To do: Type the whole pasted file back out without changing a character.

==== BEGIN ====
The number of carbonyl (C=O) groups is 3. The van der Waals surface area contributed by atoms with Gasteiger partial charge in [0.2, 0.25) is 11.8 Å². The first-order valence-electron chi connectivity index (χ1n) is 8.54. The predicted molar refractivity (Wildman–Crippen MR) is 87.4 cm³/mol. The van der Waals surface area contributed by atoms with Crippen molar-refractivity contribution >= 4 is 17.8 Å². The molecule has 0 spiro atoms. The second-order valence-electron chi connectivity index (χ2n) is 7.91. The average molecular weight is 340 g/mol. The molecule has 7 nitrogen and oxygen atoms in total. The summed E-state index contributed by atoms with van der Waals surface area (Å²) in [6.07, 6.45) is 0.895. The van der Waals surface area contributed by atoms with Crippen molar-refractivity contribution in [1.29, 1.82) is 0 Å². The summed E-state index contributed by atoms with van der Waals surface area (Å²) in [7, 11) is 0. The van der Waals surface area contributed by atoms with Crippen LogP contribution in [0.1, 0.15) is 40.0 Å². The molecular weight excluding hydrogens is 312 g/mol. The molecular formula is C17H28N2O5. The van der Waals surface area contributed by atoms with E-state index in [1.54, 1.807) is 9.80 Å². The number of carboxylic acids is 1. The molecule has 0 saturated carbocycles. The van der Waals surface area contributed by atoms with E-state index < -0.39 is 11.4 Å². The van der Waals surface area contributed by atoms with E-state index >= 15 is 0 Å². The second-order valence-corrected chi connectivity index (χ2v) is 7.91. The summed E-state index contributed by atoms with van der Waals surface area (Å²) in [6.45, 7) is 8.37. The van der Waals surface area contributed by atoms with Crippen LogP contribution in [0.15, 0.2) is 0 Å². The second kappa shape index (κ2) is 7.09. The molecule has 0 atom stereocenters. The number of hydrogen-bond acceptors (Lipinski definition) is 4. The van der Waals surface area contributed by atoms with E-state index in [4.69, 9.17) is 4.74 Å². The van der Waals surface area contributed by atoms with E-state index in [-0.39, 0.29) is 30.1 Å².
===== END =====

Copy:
The number of carbonyl (C=O) groups is 3. The van der Waals surface area contributed by atoms with Gasteiger partial charge in [0.2, 0.25) is 11.8 Å². The first-order valence-electron chi connectivity index (χ1n) is 8.54. The predicted molar refractivity (Wildman–Crippen MR) is 87.4 cm³/mol. The van der Waals surface area contributed by atoms with Crippen molar-refractivity contribution >= 4 is 17.8 Å². The molecule has 0 spiro atoms. The second-order valence-electron chi connectivity index (χ2n) is 7.91. The average molecular weight is 340 g/mol. The molecule has 7 nitrogen and oxygen atoms in total. The summed E-state index contributed by atoms with van der Waals surface area (Å²) in [6.07, 6.45) is 0.895. The van der Waals surface area contributed by atoms with Crippen molar-refractivity contribution in [1.29, 1.82) is 0 Å². The summed E-state index contributed by atoms with van der Waals surface area (Å²) in [7, 11) is 0. The van der Waals surface area contributed by atoms with Crippen LogP contribution in [0.1, 0.15) is 40.0 Å². The molecular weight excluding hydrogens is 312 g/mol. The molecular formula is C17H28N2O5. The van der Waals surface area contributed by atoms with E-state index in [1.54, 1.807) is 9.80 Å². The number of carboxylic acids is 1. The molecule has 0 saturated carbocycles. The van der Waals surface area contributed by atoms with E-state index < -0.39 is 11.4 Å². The van der Waals surface area contributed by atoms with E-state index >= 15 is 0 Å². The second-order valence-corrected chi connectivity index (χ2v) is 7.91. The summed E-state index contributed by atoms with van der Waals surface area (Å²) in [6.45, 7) is 8.37. The van der Waals surface area contributed by atoms with Crippen LogP contribution in [0.15, 0.2) is 0 Å². The second kappa shape index (κ2) is 7.09. The molecule has 0 atom stereocenters. The number of hydrogen-bond acceptors (Lipinski definition) is 4. The van der Waals surface area contributed by atoms with E-state index in [4.69, 9.17) is 4.74 Å². The van der Waals surface area contributed by atoms with E-state index in [-0.39, 0.29) is 30.1 Å².